#SpiderSunday: Jenny By-The-Front-Door


I’ve been trying to keep an eye on the spiders living outside my house as fall transitions steadily into winter. It’s mildly tragic — the thriving summer population of Parasteatoda has been declining, and part of it, I suspect, has been competition and predation, and perhaps a bit of starvation. The mosquitos aren’t quite as thickly swarming as they were in the heat of the summer, and the funnel web spiders, with their grand sheets of webbing, have been edging out the cobweb spiders. The one I called Judy With-The-Big-Leaf who had captured a large, curled, dead leaf and was nesting inside it on the north corner of my house is gone now, and in her place are a couple of funnel webs with their silky tunnels extending in the gap between the siding and the rain gutters. I’ve noticed that Agelenopsis begins with web building down near the ground and expands upwards, so the only Parasteatoda left are in more elevated locations. Poor Judy, she built her nest fairly low to the ground and was overtaken by pushy late-comers.

Jenny By-The-Front-Door, on the other hand, has built a fortress on the wall above the front porch, at about chest height on me, and there don’t seem to be any competitors near by. She’s been building. Wind-blown leaves and seed pods are her construction material, and also some grainy clumps of, I think, insulation that were lying on the ground. She’s actually hoisted them up about a meter and a half to incorporate them, and has been stitching everything together with silk. Here’s her nest as it currently stands.

Can you spot her? I’ll reveal her location below the fold.

She’s not up top. You can see three egg sacs lined up along the top of the nest.

Jenny is a successful mother. Up close you can see that all three egg sacs have neat little holes cut in them — that’s where her spiderlings all emerged and scattered away. I think there might be a fourth egg sac buried deep in the middle of the nest, but I’m trying not to disturb her too much.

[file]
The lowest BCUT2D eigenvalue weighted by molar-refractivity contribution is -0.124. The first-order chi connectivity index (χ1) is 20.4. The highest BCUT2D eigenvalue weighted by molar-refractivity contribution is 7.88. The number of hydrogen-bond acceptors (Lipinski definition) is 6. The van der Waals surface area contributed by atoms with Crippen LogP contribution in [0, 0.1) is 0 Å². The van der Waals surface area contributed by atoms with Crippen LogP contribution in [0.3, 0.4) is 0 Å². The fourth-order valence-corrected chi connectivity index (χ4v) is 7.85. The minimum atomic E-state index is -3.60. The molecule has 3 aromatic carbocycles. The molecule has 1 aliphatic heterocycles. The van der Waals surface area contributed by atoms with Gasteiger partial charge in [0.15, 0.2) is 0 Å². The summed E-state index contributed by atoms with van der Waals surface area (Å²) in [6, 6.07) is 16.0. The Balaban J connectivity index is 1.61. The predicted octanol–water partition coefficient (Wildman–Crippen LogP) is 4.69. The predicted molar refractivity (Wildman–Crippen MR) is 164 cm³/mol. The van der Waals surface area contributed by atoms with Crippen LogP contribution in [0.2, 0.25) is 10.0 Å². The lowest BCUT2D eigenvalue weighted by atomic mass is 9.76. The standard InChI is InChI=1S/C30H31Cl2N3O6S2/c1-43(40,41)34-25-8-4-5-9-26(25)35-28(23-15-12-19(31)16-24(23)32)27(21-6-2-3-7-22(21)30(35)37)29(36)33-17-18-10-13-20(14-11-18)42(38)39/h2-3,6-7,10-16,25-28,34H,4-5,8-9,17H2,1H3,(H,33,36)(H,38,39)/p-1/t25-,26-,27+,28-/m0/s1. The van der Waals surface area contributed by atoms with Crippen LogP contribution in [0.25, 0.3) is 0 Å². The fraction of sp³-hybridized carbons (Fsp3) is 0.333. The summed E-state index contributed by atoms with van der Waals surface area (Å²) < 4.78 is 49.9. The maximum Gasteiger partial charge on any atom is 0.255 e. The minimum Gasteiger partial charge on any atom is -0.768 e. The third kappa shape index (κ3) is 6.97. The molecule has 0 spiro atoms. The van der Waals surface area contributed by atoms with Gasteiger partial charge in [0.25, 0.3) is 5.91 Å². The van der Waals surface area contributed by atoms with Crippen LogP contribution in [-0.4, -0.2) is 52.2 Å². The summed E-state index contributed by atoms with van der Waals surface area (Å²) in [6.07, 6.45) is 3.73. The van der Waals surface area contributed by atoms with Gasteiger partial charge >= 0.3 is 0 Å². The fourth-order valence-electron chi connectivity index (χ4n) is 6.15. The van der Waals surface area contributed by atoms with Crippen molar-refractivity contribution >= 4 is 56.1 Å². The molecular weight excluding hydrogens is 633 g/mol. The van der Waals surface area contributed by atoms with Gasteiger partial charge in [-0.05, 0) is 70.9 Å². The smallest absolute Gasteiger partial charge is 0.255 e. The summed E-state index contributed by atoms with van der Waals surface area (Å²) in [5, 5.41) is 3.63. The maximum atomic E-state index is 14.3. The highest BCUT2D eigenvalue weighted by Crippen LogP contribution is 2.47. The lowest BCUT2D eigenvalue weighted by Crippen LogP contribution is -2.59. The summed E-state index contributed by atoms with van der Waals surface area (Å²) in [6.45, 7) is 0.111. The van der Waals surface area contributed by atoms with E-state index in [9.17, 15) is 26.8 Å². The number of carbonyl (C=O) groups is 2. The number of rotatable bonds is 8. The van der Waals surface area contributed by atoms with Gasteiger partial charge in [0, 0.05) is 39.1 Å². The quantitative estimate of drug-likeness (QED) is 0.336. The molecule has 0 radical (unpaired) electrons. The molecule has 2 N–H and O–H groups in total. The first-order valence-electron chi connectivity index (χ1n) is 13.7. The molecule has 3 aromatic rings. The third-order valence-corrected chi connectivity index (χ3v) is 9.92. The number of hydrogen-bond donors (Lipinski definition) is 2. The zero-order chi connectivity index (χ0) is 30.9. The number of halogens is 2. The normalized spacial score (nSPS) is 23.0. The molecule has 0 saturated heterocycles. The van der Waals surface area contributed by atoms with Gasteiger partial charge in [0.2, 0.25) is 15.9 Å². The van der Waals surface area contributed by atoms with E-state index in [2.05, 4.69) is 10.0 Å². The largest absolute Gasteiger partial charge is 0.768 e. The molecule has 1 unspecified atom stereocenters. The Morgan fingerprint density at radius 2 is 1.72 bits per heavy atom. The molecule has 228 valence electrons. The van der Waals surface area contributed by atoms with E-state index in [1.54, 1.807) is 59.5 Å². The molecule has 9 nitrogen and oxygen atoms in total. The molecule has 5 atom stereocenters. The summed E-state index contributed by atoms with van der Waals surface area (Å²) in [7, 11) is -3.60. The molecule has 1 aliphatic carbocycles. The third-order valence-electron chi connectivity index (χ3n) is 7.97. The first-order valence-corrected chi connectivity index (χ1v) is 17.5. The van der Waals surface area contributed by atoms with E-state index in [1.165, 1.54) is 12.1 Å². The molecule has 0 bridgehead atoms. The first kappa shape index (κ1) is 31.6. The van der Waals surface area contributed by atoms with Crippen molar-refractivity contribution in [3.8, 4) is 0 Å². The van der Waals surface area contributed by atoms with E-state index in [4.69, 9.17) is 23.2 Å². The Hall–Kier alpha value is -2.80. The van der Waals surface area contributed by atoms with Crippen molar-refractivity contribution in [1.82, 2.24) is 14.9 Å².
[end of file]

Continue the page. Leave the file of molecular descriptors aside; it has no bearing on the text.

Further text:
Here’s Jenny By-The-Front-Door! She’s hidden behind a cloud of silk and some other debris, but you can see her legs poking out.

She was easier for me to spot, because those legs were moving. She was hauling that long leaf into position, slowly trying to tie it in to the overall design. The whole structure is becoming increasingly elaborate, to what end I don’t know. Winter is coming. I don’t see how it could keep her warm — I’m checking the temperature with a laser thermometer, and it’s still at about 12°C, or the ambient temperature. It’s going to drop to at least -20°C at some point this winter, and I don’t know how Jenny By-The-Front-Door can possibly survive that. Or maybe she has eggs that can? Or of her numerous progeny, some will have found a warmer, safer refuge and her line will go on?

My plan is to watch and leave her undisturbed, and maybe, if the nest is still there, remove it come the spring and warm it up in the lab to see if anything still lives. I’ll be surprised if anything survives a Minnesota winter, though.

Jenny By-The-Front-Door is trying, anyway. You’ve got to respect that.

P.S. I’m also keeping an eye on Jackie Near-The-Garage-Door, who hasn’t bothered to build any kind of nest at all. I’m periodically checking inside the garage, but it’s shockingly barren right now. It’s sad, like watching all your friends slowly slipping away.

Comments

  1. nomdeplume says

    Last year one of the Orb Weavers on my porch froze to death in her web one particularly cold night. I guess it was the opposite of the boiling frog, got colder and colder until it was too late to seek shelter under the roof guttering.

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